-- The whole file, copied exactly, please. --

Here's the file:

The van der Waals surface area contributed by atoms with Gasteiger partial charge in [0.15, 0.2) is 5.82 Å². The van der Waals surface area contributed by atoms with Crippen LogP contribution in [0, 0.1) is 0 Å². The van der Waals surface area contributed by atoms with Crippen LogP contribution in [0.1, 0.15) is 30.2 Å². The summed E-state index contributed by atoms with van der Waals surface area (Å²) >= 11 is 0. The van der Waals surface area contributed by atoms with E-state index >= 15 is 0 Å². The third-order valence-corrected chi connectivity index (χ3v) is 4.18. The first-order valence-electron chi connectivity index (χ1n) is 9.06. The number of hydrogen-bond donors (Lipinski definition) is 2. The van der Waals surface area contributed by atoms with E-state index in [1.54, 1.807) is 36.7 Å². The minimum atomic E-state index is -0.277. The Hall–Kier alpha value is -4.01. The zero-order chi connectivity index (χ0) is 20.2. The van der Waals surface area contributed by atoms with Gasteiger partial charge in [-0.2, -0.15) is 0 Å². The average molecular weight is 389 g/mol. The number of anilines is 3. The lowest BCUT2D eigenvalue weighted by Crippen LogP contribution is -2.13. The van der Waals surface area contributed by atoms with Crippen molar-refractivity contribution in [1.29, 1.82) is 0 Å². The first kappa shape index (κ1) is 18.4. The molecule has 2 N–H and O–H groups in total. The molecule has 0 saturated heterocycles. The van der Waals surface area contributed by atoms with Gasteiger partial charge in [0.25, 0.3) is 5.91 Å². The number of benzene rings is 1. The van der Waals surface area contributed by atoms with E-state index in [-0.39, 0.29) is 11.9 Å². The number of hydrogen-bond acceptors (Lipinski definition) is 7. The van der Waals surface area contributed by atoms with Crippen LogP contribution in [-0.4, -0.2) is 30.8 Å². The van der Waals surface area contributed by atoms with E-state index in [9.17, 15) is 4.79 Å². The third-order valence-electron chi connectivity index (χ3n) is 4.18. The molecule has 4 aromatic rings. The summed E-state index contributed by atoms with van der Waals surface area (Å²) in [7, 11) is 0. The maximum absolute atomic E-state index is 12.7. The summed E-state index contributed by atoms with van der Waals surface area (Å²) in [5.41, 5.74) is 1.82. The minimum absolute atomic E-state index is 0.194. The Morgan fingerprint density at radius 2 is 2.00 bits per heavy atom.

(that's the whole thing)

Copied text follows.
The van der Waals surface area contributed by atoms with Gasteiger partial charge in [0.15, 0.2) is 5.82 Å². The van der Waals surface area contributed by atoms with Crippen LogP contribution in [0, 0.1) is 0 Å². The van der Waals surface area contributed by atoms with Crippen LogP contribution in [0.1, 0.15) is 30.2 Å². The summed E-state index contributed by atoms with van der Waals surface area (Å²) >= 11 is 0. The van der Waals surface area contributed by atoms with E-state index >= 15 is 0 Å². The third-order valence-corrected chi connectivity index (χ3v) is 4.18. The first-order valence-electron chi connectivity index (χ1n) is 9.06. The number of hydrogen-bond donors (Lipinski definition) is 2. The van der Waals surface area contributed by atoms with E-state index in [1.54, 1.807) is 36.7 Å². The minimum atomic E-state index is -0.277. The Hall–Kier alpha value is -4.01. The zero-order chi connectivity index (χ0) is 20.2. The van der Waals surface area contributed by atoms with Gasteiger partial charge in [-0.2, -0.15) is 0 Å². The average molecular weight is 389 g/mol. The number of anilines is 3. The lowest BCUT2D eigenvalue weighted by Crippen LogP contribution is -2.13. The van der Waals surface area contributed by atoms with Crippen molar-refractivity contribution in [1.29, 1.82) is 0 Å². The first kappa shape index (κ1) is 18.4. The molecule has 2 N–H and O–H groups in total. The molecule has 0 saturated heterocycles. The van der Waals surface area contributed by atoms with Gasteiger partial charge in [0.25, 0.3) is 5.91 Å². The number of benzene rings is 1. The van der Waals surface area contributed by atoms with E-state index in [-0.39, 0.29) is 11.9 Å². The number of hydrogen-bond acceptors (Lipinski definition) is 7. The van der Waals surface area contributed by atoms with Crippen LogP contribution in [-0.4, -0.2) is 30.8 Å². The van der Waals surface area contributed by atoms with E-state index in [9.17, 15) is 4.79 Å². The third-order valence-electron chi connectivity index (χ3n) is 4.18. The molecule has 4 aromatic rings. The summed E-state index contributed by atoms with van der Waals surface area (Å²) in [7, 11) is 0. The maximum absolute atomic E-state index is 12.7. The summed E-state index contributed by atoms with van der Waals surface area (Å²) in [5.41, 5.74) is 1.82. The minimum absolute atomic E-state index is 0.194. The Morgan fingerprint density at radius 2 is 2.00 bits per heavy atom.